Pakistan and Green Bonds: Promoting Microfinance

by Yawar Herekar, Cedric Rimaud and Fahad Asad

Can bonds only be vanilla or green?

Times have changed. The global effects of COVID-19 have also brought into the limelight the current and future effects of climate change. Capital markets have adapted and kept up with all the change occurring, evolving from a market where investors knew and cared little about what, where and how their investments were being used to one where now purpose matters more than ever.

Bonds (debt instruments) have been around for as long as people have borrowed money to finance their activities through capital markets. The most basic or standard version of bonds are known as plain vanilla bonds. Green bonds are a relatively recent innovation where debt instruments are fused together with environmental or climate change purpose through project selection, second party opinions and impact reporting to make these into an inherent part of the structure. Then there are social bonds that are designed with a mandate to impact society positively. This diversification in the various types of bonds continues to grow as the work of sustainable finance and its impacts on society becomes understood more clearly. Under this premise, there are now various new kinds of bonds – from blue bonds to microfinance to sustainability bonds and pandemic bonds to bonds that raise finance dedicated to a specific development purpose [1]. The reason for this being that the green bond market has seen the strongest growth over the last five years and other types of thematic bonds are trying to replicate this resounding success, based on a clear definition of assets and impact reporting. More than USD 890 billion in green bonds have been issued since 2008 with the market size expected to hit USD 1 trillion by 2021 [2].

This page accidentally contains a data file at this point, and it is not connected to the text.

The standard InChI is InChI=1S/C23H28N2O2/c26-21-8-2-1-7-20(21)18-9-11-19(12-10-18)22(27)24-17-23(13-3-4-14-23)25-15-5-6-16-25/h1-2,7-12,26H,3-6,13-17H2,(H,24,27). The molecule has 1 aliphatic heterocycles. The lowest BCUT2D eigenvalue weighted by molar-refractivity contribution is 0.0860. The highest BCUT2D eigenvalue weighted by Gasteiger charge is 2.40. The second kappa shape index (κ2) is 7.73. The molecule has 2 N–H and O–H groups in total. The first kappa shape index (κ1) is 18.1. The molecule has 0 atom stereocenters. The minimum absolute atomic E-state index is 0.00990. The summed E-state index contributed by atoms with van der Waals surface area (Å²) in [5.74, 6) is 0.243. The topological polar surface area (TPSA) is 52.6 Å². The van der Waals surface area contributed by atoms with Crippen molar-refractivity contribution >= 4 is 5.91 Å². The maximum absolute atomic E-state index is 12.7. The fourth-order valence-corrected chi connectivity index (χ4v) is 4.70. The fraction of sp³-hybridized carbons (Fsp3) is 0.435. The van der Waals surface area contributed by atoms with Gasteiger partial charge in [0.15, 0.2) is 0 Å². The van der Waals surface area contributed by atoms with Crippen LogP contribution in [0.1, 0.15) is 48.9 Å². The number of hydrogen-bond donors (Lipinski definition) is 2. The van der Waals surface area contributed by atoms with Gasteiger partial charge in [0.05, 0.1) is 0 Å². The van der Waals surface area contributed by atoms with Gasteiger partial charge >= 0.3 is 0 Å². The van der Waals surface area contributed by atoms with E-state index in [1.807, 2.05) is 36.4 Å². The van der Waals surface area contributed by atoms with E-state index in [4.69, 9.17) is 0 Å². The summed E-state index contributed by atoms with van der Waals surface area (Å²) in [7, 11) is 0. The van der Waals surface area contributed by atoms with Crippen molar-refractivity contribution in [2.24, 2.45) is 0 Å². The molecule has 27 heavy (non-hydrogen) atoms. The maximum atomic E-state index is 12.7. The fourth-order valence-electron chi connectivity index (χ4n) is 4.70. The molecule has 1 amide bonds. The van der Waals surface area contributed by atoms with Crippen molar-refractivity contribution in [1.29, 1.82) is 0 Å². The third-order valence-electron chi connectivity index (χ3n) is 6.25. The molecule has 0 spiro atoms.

[1] Escarus, Reports & Whitepapers [2] 10 Years of Green Bonds: Creating the Blueprint for Sustainability Across Capital Markets 2019

What about microfinance bonds?

Microfinance bonds are bonds issued by microfinance institutions, social businesses, or charities to finance their business op­erations and for social or environmental improvements. They can also be issued by sovereign issuers with the specific purpose of supporting microfinance or by multilateral development finance institutions (DFIs) targeting micro and small enterprises in emerging countries. Microfinance bonds that have been issued so far tend to have higher returns compared to the more traditional vanilla bonds or even green bonds [1]. As a subset of social bonds, they are used to correct income inequality or empower women by providing financing to Small and Medium Enterprises (SMEs) and local establishments for purposes ranging from increasing employment to providing access to basic services to installation of solar panels on rooftops of cottage industries.

The interest in this kind of bond class has grown because microfinance is a powerful instrument for reducing poverty.  It enables poor people to build assets, increase income, and reduce their vulnerability to economic stress. IFC, the private sector lending arm of the World Bank, has issued microfinance bonds with the private sector. One of the issuances involved Daiwa Securities Group, a Japanese wholesale securities firm. Daiwa Securities issued the microfinance bond to Japanese investors in a bid to contribute towards poverty reduction and expand access to finance for poor and low-income entrepreneurs in developing countries [2].